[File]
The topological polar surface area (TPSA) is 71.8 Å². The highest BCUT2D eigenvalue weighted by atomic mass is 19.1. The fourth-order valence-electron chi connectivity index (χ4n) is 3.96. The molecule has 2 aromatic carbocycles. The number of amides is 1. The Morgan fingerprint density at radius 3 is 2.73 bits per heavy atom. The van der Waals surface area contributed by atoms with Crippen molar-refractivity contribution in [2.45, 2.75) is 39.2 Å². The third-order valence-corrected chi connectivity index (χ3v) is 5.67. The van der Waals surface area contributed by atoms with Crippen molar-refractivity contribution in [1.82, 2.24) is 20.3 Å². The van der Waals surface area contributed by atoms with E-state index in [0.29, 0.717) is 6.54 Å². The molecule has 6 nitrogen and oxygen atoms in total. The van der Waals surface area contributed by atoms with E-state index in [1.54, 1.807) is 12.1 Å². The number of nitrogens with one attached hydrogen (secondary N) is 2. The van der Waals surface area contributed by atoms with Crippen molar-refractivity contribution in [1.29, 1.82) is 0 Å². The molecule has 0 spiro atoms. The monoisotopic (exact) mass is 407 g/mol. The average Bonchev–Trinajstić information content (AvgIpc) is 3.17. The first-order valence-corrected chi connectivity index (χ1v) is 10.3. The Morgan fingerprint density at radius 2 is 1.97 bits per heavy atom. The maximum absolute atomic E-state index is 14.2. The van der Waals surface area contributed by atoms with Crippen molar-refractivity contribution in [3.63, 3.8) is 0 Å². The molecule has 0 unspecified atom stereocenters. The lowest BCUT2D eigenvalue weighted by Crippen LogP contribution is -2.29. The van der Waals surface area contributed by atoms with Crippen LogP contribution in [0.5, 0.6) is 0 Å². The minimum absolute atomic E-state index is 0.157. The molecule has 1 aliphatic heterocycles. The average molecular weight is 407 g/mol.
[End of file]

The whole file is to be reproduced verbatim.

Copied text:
The topological polar surface area (TPSA) is 71.8 Å². The highest BCUT2D eigenvalue weighted by atomic mass is 19.1. The fourth-order valence-electron chi connectivity index (χ4n) is 3.96. The molecule has 2 aromatic carbocycles. The number of amides is 1. The Morgan fingerprint density at radius 3 is 2.73 bits per heavy atom. The van der Waals surface area contributed by atoms with Crippen molar-refractivity contribution in [2.45, 2.75) is 39.2 Å². The third-order valence-corrected chi connectivity index (χ3v) is 5.67. The van der Waals surface area contributed by atoms with Crippen molar-refractivity contribution in [1.82, 2.24) is 20.3 Å². The van der Waals surface area contributed by atoms with E-state index in [0.29, 0.717) is 6.54 Å². The molecule has 6 nitrogen and oxygen atoms in total. The van der Waals surface area contributed by atoms with E-state index in [1.54, 1.807) is 12.1 Å². The number of nitrogens with one attached hydrogen (secondary N) is 2. The van der Waals surface area contributed by atoms with Crippen molar-refractivity contribution in [1.29, 1.82) is 0 Å². The molecule has 0 spiro atoms. The monoisotopic (exact) mass is 407 g/mol. The average Bonchev–Trinajstić information content (AvgIpc) is 3.17. The first-order valence-corrected chi connectivity index (χ1v) is 10.3. The Morgan fingerprint density at radius 2 is 1.97 bits per heavy atom. The maximum absolute atomic E-state index is 14.2. The van der Waals surface area contributed by atoms with Crippen molar-refractivity contribution in [3.63, 3.8) is 0 Å². The molecule has 0 unspecified atom stereocenters. The lowest BCUT2D eigenvalue weighted by Crippen LogP contribution is -2.29. The van der Waals surface area contributed by atoms with Crippen LogP contribution in [0.5, 0.6) is 0 Å². The minimum absolute atomic E-state index is 0.157. The molecule has 1 aliphatic heterocycles. The average molecular weight is 407 g/mol.